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I finished my book club “assignment” early this month, so I decided to pick up one of the hubby’s books lying around the house to keep me occupied. The book, The Year of Living Biblically, is a chronicle of one New Yorker’s “attempt to obey the Bible as literally as possible for one full year.”

His goal is to gain insight into religion (specifically, Judeo-Christian beliefs) by following the rules prescribed in both the Old and New Testaments. While one can argue his theology – or lack thereof – it’s been an interesting read and I’ve enjoyed his honest perspective in his writing.

As I started the book, I came across a quote that I thought would just fit *perfectly* in this post, but alas, I didn’t mark it and can’t find it. Still, I think the below (paraphrased) passage provides a brief snapshot into the author’s year-long journey:

[The author is talking with one of his religious advisors, Mr. Berkowitz, who has just examined Jacobs’ wardrobe to see what articles of clothing are “off limits,” according to Leviticus 19:19 – “Do not wear clothing woven of two kinds of material.”]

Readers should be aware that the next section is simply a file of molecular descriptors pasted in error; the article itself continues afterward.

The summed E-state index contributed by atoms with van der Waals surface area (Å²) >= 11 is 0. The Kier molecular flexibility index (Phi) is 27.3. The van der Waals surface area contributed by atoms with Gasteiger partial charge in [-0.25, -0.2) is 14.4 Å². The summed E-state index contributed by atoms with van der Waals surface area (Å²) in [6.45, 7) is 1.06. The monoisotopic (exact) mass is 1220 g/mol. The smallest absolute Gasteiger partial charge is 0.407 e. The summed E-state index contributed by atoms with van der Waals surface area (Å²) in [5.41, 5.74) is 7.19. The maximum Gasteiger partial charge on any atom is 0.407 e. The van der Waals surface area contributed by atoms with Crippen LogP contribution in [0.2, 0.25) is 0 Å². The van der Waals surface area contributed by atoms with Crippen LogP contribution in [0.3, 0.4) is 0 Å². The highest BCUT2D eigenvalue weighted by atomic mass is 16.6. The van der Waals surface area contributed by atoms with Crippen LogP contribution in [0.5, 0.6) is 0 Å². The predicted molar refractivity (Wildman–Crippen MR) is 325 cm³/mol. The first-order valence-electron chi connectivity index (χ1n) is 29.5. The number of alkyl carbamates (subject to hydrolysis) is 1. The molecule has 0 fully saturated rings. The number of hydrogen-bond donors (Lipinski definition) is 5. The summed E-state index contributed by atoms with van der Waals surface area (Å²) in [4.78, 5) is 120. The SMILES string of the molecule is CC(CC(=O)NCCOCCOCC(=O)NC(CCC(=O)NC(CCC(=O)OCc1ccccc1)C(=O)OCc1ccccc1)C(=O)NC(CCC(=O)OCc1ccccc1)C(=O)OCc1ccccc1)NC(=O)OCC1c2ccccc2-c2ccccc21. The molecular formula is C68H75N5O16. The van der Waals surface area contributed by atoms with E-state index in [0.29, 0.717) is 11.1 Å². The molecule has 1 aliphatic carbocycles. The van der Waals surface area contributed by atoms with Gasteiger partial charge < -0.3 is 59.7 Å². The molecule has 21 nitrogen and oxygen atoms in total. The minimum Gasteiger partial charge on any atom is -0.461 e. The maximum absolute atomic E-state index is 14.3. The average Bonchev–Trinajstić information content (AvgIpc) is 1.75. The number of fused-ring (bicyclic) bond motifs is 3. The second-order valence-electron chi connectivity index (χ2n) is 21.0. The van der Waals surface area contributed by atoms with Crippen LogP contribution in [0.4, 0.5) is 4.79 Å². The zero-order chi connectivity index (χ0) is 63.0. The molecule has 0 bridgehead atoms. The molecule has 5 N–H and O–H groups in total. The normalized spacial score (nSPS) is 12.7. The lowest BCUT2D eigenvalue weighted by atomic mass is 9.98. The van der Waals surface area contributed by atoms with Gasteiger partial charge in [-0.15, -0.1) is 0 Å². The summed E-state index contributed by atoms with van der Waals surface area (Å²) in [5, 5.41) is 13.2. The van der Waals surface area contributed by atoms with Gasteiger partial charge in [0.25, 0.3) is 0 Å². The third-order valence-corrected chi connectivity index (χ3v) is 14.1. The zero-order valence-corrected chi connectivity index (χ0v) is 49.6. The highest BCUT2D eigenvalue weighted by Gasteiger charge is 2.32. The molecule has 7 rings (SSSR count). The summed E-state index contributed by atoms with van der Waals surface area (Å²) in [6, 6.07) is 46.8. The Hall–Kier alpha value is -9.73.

Before Mr. Berkowitz leaves, I ask him the obvious staring-us-in-the-face question: Why? Why would God care if we wore mixed fibers?

The answer is: We don’t know. …

“This is a law that God gave us. We have to trust Him. He’s all-powerful. We’re like children. Sometimes parents have laws children don’t understand. Like when you tell a child not to touch fire, he doesn’t understand why, but it is good for him.”

– A.J. Jacobs, The Year of Living Biblically

I am still only about eight “months” into his year, and he has yet to address any New Testament laws (he’s saving those for the last four months) so I’m interested to see how that goes.

(c) A. J. Jacobs, Simon & Schuster Paperbacks